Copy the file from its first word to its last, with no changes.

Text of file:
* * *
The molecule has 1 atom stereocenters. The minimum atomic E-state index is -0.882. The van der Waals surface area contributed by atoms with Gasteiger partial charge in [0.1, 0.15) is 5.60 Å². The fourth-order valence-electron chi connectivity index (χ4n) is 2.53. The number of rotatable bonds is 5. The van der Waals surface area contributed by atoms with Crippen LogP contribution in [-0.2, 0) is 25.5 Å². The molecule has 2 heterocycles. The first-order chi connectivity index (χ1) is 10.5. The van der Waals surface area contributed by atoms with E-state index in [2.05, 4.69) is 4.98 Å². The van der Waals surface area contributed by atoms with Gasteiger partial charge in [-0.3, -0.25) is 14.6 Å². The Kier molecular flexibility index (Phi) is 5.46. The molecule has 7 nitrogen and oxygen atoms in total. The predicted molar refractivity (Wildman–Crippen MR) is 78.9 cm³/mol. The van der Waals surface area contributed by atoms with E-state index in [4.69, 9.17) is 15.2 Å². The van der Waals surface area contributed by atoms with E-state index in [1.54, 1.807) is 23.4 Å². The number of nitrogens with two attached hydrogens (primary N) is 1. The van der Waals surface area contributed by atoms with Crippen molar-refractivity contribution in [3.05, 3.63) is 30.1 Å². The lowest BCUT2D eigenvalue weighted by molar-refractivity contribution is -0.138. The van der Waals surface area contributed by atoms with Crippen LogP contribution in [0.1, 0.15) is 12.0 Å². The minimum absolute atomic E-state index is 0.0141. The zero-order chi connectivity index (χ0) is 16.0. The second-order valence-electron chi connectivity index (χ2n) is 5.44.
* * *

The molecule has 1 atom stereocenters. The minimum atomic E-state index is -0.882. The van der Waals surface area contributed by atoms with Gasteiger partial charge in [0.1, 0.15) is 5.60 Å². The fourth-order valence-electron chi connectivity index (χ4n) is 2.53. The number of rotatable bonds is 5. The van der Waals surface area contributed by atoms with Crippen LogP contribution in [-0.2, 0) is 25.5 Å². The molecule has 2 heterocycles. The first-order chi connectivity index (χ1) is 10.5. The van der Waals surface area contributed by atoms with E-state index in [2.05, 4.69) is 4.98 Å². The van der Waals surface area contributed by atoms with Gasteiger partial charge in [-0.3, -0.25) is 14.6 Å². The Kier molecular flexibility index (Phi) is 5.46. The molecule has 7 nitrogen and oxygen atoms in total. The predicted molar refractivity (Wildman–Crippen MR) is 78.9 cm³/mol. The van der Waals surface area contributed by atoms with E-state index in [4.69, 9.17) is 15.2 Å². The van der Waals surface area contributed by atoms with E-state index in [1.54, 1.807) is 23.4 Å². The number of nitrogens with two attached hydrogens (primary N) is 1. The van der Waals surface area contributed by atoms with Crippen molar-refractivity contribution in [3.05, 3.63) is 30.1 Å². The lowest BCUT2D eigenvalue weighted by molar-refractivity contribution is -0.138. The van der Waals surface area contributed by atoms with Crippen LogP contribution in [0.1, 0.15) is 12.0 Å². The minimum absolute atomic E-state index is 0.0141. The zero-order chi connectivity index (χ0) is 16.0. The second-order valence-electron chi connectivity index (χ2n) is 5.44.